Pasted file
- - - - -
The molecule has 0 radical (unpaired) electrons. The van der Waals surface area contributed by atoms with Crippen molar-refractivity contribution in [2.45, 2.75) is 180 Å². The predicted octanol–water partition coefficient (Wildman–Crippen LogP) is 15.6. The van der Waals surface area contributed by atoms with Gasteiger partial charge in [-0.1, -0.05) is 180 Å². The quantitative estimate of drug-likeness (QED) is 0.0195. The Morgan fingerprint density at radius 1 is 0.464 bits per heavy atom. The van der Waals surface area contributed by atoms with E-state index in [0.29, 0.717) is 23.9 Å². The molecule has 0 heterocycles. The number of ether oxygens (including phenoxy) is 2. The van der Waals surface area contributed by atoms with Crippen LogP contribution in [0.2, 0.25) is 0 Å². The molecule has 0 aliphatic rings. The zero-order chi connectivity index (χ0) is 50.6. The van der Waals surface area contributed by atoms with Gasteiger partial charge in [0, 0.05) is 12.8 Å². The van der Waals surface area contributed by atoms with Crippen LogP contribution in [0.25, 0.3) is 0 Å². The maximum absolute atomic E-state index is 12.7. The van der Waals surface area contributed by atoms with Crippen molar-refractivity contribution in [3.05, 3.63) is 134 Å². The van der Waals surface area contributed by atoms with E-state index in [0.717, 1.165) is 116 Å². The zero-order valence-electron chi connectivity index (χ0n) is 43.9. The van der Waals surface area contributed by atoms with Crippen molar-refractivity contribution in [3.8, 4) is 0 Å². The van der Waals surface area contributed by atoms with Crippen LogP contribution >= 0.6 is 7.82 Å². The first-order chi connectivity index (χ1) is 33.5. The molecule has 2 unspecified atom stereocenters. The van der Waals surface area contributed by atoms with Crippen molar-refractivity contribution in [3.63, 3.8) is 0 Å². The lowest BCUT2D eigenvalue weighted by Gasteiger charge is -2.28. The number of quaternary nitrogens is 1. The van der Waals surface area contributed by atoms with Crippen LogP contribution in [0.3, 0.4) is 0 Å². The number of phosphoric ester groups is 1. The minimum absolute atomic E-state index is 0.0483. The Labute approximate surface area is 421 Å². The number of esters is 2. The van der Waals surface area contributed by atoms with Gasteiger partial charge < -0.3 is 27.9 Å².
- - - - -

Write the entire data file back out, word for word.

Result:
The molecule has 0 radical (unpaired) electrons. The van der Waals surface area contributed by atoms with Crippen molar-refractivity contribution in [2.45, 2.75) is 180 Å². The predicted octanol–water partition coefficient (Wildman–Crippen LogP) is 15.6. The van der Waals surface area contributed by atoms with Gasteiger partial charge in [-0.1, -0.05) is 180 Å². The quantitative estimate of drug-likeness (QED) is 0.0195. The Morgan fingerprint density at radius 1 is 0.464 bits per heavy atom. The van der Waals surface area contributed by atoms with E-state index in [0.29, 0.717) is 23.9 Å². The molecule has 0 heterocycles. The number of ether oxygens (including phenoxy) is 2. The van der Waals surface area contributed by atoms with Crippen LogP contribution in [0.2, 0.25) is 0 Å². The molecule has 0 aliphatic rings. The zero-order chi connectivity index (χ0) is 50.6. The van der Waals surface area contributed by atoms with Gasteiger partial charge in [0, 0.05) is 12.8 Å². The van der Waals surface area contributed by atoms with Crippen LogP contribution in [0.25, 0.3) is 0 Å². The maximum absolute atomic E-state index is 12.7. The van der Waals surface area contributed by atoms with Crippen molar-refractivity contribution in [3.05, 3.63) is 134 Å². The van der Waals surface area contributed by atoms with E-state index in [0.717, 1.165) is 116 Å². The zero-order valence-electron chi connectivity index (χ0n) is 43.9. The van der Waals surface area contributed by atoms with Crippen molar-refractivity contribution in [3.8, 4) is 0 Å². The van der Waals surface area contributed by atoms with Crippen LogP contribution >= 0.6 is 7.82 Å². The first-order chi connectivity index (χ1) is 33.5. The molecule has 2 unspecified atom stereocenters. The van der Waals surface area contributed by atoms with Crippen molar-refractivity contribution in [3.63, 3.8) is 0 Å². The lowest BCUT2D eigenvalue weighted by Gasteiger charge is -2.28. The number of quaternary nitrogens is 1. The van der Waals surface area contributed by atoms with Crippen LogP contribution in [0.3, 0.4) is 0 Å². The number of phosphoric ester groups is 1. The minimum absolute atomic E-state index is 0.0483. The Labute approximate surface area is 421 Å². The number of esters is 2. The van der Waals surface area contributed by atoms with Gasteiger partial charge < -0.3 is 27.9 Å².